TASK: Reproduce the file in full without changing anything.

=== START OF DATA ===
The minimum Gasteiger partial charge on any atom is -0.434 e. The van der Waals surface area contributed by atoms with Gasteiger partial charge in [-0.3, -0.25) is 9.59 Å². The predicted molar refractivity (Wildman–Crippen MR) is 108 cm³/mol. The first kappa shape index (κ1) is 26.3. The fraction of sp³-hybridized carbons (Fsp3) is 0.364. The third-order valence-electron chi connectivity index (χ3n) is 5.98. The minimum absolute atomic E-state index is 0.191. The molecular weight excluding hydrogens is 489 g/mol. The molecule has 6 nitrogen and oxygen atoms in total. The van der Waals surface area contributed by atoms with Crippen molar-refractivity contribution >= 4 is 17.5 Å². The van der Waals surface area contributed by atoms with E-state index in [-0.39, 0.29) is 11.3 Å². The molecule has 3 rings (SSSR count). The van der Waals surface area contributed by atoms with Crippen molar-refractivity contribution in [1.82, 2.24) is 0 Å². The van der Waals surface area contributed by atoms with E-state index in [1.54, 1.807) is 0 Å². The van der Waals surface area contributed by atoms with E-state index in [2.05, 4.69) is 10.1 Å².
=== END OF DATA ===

The minimum Gasteiger partial charge on any atom is -0.434 e. The van der Waals surface area contributed by atoms with Gasteiger partial charge in [-0.3, -0.25) is 9.59 Å². The predicted molar refractivity (Wildman–Crippen MR) is 108 cm³/mol. The first kappa shape index (κ1) is 26.3. The fraction of sp³-hybridized carbons (Fsp3) is 0.364. The third-order valence-electron chi connectivity index (χ3n) is 5.98. The minimum absolute atomic E-state index is 0.191. The molecular weight excluding hydrogens is 489 g/mol. The molecule has 6 nitrogen and oxygen atoms in total. The van der Waals surface area contributed by atoms with Crippen molar-refractivity contribution >= 4 is 17.5 Å². The van der Waals surface area contributed by atoms with E-state index in [-0.39, 0.29) is 11.3 Å². The molecule has 3 rings (SSSR count). The van der Waals surface area contributed by atoms with Crippen molar-refractivity contribution in [1.82, 2.24) is 0 Å². The van der Waals surface area contributed by atoms with E-state index in [1.54, 1.807) is 0 Å². The van der Waals surface area contributed by atoms with E-state index in [2.05, 4.69) is 10.1 Å².